Thursday, March 21, 2013


Foreground is a term usually used in art, having opposite meaning to background. Foregrounding may happen in normal, daily language, such as verbal discourse or journalistic prose, but it happens at random with no systematic design. But in literary texts, on the other hand, foregrounding is structured. The immediate effect of foregrounding is to make strange to achieve defamiliarisation. When used poetically, terms and groups of words remind a greater richness of images and feelings than if they were to occur in a talkative expression.
"Foregrounding" means "to bring to the front." The term foregrounding has its origin with the Czech theorist Jan Mukarovsky. It refers to the range of stylistic effects that occur in literature, whether at the phonetic level e.g., alliteration, rhyme, the grammatical level e.g., inversion, abbreviation, or the semantic level e.g., metaphor, irony.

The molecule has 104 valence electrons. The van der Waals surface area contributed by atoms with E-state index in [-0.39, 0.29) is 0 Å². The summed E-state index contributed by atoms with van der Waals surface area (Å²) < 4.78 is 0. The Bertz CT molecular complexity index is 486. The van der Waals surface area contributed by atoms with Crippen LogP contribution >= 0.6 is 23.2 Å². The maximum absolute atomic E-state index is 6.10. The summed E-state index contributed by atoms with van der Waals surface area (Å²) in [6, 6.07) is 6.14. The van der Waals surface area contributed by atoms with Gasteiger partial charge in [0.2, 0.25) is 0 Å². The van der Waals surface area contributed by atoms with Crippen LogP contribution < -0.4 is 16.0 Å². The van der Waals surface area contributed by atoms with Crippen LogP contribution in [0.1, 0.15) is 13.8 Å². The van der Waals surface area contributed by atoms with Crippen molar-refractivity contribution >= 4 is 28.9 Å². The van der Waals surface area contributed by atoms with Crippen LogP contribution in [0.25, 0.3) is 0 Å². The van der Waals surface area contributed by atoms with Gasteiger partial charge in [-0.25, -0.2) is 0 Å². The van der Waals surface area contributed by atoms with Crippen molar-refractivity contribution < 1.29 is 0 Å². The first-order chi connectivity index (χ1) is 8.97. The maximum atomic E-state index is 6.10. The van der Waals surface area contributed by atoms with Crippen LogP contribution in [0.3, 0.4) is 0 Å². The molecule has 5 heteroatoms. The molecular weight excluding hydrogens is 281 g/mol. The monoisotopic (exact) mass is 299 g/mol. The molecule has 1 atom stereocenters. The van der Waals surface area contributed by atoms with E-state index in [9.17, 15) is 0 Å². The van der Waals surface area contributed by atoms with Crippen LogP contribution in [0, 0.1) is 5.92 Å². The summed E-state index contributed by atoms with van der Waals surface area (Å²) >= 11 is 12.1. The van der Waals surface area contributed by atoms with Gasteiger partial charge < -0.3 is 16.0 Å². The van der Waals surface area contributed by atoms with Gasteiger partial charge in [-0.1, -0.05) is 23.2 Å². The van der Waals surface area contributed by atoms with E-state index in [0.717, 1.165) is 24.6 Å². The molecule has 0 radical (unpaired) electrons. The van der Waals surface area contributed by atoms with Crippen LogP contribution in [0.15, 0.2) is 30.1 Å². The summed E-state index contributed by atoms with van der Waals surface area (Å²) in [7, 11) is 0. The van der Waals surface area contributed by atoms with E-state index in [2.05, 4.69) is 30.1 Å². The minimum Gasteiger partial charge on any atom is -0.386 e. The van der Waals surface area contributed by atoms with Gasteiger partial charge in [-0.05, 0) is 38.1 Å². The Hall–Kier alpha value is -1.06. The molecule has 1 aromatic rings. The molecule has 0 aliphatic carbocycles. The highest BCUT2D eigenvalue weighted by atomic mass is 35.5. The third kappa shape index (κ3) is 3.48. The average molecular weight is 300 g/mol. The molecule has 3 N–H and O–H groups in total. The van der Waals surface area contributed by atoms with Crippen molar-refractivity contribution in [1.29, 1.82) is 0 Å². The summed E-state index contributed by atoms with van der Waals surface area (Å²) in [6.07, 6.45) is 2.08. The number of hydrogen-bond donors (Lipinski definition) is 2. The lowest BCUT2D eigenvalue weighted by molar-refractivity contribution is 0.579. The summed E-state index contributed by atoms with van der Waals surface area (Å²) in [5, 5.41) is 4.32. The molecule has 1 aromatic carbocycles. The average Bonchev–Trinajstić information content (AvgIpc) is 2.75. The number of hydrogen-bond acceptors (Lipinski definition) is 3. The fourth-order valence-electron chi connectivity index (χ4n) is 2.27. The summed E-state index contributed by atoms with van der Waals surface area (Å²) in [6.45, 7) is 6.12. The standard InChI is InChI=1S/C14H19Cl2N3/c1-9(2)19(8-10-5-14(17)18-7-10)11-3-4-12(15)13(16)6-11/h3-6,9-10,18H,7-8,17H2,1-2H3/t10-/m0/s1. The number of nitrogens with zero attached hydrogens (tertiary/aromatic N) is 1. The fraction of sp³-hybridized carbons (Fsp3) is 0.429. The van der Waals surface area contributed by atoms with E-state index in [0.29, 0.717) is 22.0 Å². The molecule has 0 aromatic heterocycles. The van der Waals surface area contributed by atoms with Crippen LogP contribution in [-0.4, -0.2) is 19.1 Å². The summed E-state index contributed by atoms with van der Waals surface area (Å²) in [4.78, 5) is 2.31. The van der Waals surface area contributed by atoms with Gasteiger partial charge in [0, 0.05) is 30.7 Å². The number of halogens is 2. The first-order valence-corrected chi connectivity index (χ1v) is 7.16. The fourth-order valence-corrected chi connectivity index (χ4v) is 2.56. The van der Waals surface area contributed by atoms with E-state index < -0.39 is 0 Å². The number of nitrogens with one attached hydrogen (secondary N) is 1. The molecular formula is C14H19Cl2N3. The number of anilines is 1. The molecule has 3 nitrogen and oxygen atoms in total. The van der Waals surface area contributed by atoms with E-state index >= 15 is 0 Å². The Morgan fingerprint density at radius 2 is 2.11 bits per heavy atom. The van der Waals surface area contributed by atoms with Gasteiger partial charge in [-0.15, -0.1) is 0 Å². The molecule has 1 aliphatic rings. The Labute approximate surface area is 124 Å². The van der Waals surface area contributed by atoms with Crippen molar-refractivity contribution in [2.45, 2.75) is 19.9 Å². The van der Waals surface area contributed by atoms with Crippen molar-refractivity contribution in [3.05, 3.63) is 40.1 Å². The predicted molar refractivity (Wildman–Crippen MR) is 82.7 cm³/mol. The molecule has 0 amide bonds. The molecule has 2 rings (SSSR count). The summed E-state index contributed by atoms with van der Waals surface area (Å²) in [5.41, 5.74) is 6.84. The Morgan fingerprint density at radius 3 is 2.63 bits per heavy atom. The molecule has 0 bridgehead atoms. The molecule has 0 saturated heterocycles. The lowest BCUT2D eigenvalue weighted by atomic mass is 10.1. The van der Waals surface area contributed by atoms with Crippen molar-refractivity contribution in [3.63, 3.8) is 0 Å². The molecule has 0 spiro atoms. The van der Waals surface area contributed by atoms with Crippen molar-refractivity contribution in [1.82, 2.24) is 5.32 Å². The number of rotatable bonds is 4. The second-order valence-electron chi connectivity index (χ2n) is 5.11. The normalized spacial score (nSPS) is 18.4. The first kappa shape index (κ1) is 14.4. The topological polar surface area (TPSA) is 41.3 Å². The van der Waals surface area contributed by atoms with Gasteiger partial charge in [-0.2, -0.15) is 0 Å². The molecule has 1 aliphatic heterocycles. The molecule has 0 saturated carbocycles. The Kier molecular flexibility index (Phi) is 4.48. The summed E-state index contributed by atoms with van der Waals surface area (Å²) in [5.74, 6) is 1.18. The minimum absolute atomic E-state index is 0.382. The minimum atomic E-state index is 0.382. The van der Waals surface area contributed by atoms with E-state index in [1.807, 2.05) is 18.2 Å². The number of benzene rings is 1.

The most common means employed by the writers is replication. Our attention is immediately captivated by the repetition of the sounds of certain words or by the words they and we begin to analyze the reasons why the writer is repeating this particular sound or word. In the tongue twister, "she sells sea shells on the sea shore" it is plain that 'S' and 'Sh' are foregrounded for their euphonic effect.
Verdonk states that foregrounding is the psychological effect a literary reader has as s/he is reading a work of literature. It is generally used to highlight significant parts of a text, to aid memo capacity and or to invite explanation. In foregrounding the writer uses the sounds of words or the words themselves in such a way that the readers' attention is immediately captivated.

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